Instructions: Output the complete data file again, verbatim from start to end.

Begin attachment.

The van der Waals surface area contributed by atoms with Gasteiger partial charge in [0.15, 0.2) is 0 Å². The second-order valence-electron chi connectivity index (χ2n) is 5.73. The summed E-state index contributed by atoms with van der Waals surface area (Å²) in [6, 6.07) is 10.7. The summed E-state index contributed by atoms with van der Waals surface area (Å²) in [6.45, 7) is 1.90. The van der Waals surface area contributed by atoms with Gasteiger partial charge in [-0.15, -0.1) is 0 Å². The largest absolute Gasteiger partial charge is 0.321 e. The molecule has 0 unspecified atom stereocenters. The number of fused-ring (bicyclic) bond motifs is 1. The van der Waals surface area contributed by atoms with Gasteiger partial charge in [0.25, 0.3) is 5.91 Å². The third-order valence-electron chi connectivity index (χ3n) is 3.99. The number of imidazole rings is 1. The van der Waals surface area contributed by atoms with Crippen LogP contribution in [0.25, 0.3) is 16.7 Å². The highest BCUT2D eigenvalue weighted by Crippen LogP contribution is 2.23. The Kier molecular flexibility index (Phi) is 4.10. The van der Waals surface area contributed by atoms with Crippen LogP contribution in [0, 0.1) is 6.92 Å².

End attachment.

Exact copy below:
The van der Waals surface area contributed by atoms with Gasteiger partial charge in [0.15, 0.2) is 0 Å². The second-order valence-electron chi connectivity index (χ2n) is 5.73. The summed E-state index contributed by atoms with van der Waals surface area (Å²) in [6, 6.07) is 10.7. The summed E-state index contributed by atoms with van der Waals surface area (Å²) in [6.45, 7) is 1.90. The van der Waals surface area contributed by atoms with Gasteiger partial charge in [-0.15, -0.1) is 0 Å². The largest absolute Gasteiger partial charge is 0.321 e. The molecule has 0 unspecified atom stereocenters. The number of fused-ring (bicyclic) bond motifs is 1. The van der Waals surface area contributed by atoms with Gasteiger partial charge in [0.25, 0.3) is 5.91 Å². The third-order valence-electron chi connectivity index (χ3n) is 3.99. The number of imidazole rings is 1. The van der Waals surface area contributed by atoms with Crippen LogP contribution in [0.25, 0.3) is 16.7 Å². The highest BCUT2D eigenvalue weighted by Crippen LogP contribution is 2.23. The Kier molecular flexibility index (Phi) is 4.10. The van der Waals surface area contributed by atoms with Crippen LogP contribution in [0, 0.1) is 6.92 Å².